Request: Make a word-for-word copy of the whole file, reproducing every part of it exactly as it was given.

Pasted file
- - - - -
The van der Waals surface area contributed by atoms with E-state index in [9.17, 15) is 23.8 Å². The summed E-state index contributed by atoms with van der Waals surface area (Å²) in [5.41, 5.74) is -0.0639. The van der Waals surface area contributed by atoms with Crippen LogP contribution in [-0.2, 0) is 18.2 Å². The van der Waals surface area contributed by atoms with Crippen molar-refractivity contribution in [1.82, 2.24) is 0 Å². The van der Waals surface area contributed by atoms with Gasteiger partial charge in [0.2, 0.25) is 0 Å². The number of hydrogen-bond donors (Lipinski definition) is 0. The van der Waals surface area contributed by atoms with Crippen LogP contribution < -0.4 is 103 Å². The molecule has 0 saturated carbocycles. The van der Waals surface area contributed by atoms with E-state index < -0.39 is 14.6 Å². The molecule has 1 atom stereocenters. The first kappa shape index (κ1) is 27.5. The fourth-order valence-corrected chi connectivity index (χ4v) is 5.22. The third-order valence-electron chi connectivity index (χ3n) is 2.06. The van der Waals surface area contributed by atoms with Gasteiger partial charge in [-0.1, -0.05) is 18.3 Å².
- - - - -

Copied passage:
The van der Waals surface area contributed by atoms with E-state index in [9.17, 15) is 23.8 Å². The summed E-state index contributed by atoms with van der Waals surface area (Å²) in [5.41, 5.74) is -0.0639. The van der Waals surface area contributed by atoms with Crippen LogP contribution in [-0.2, 0) is 18.2 Å². The van der Waals surface area contributed by atoms with Crippen molar-refractivity contribution in [1.82, 2.24) is 0 Å². The van der Waals surface area contributed by atoms with Gasteiger partial charge in [0.2, 0.25) is 0 Å². The number of hydrogen-bond donors (Lipinski definition) is 0. The van der Waals surface area contributed by atoms with Crippen LogP contribution < -0.4 is 103 Å². The molecule has 0 saturated carbocycles. The van der Waals surface area contributed by atoms with E-state index < -0.39 is 14.6 Å². The molecule has 1 atom stereocenters. The first kappa shape index (κ1) is 27.5. The fourth-order valence-corrected chi connectivity index (χ4v) is 5.22. The third-order valence-electron chi connectivity index (χ3n) is 2.06. The van der Waals surface area contributed by atoms with Gasteiger partial charge in [-0.1, -0.05) is 18.3 Å².